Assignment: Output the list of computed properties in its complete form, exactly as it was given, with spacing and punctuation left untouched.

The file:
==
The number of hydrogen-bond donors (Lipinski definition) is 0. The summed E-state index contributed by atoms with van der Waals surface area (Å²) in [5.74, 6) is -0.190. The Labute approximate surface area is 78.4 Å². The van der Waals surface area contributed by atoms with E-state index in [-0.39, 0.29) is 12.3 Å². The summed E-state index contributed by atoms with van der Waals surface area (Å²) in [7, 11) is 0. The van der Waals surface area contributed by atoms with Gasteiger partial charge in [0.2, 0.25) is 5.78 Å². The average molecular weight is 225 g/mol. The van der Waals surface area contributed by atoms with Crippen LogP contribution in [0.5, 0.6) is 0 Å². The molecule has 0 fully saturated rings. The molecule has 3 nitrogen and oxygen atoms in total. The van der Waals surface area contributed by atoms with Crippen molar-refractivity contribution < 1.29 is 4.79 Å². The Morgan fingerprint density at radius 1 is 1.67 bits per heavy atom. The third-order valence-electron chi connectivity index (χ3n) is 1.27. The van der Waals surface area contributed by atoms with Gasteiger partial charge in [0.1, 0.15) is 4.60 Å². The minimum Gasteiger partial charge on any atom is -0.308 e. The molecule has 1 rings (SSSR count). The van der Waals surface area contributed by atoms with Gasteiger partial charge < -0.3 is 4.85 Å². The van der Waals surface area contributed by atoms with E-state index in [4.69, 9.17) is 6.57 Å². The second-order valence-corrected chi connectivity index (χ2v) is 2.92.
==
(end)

The number of hydrogen-bond donors (Lipinski definition) is 0. The summed E-state index contributed by atoms with van der Waals surface area (Å²) in [5.74, 6) is -0.190. The Labute approximate surface area is 78.4 Å². The van der Waals surface area contributed by atoms with E-state index in [-0.39, 0.29) is 12.3 Å². The summed E-state index contributed by atoms with van der Waals surface area (Å²) in [7, 11) is 0. The van der Waals surface area contributed by atoms with Gasteiger partial charge in [0.2, 0.25) is 5.78 Å². The average molecular weight is 225 g/mol. The van der Waals surface area contributed by atoms with Crippen LogP contribution in [0.5, 0.6) is 0 Å². The molecule has 0 fully saturated rings. The molecule has 3 nitrogen and oxygen atoms in total. The van der Waals surface area contributed by atoms with Crippen molar-refractivity contribution < 1.29 is 4.79 Å². The Morgan fingerprint density at radius 1 is 1.67 bits per heavy atom. The third-order valence-electron chi connectivity index (χ3n) is 1.27. The van der Waals surface area contributed by atoms with Gasteiger partial charge in [0.1, 0.15) is 4.60 Å². The minimum Gasteiger partial charge on any atom is -0.308 e. The molecule has 1 rings (SSSR count). The van der Waals surface area contributed by atoms with Gasteiger partial charge < -0.3 is 4.85 Å². The van der Waals surface area contributed by atoms with E-state index in [4.69, 9.17) is 6.57 Å². The second-order valence-corrected chi connectivity index (χ2v) is 2.92.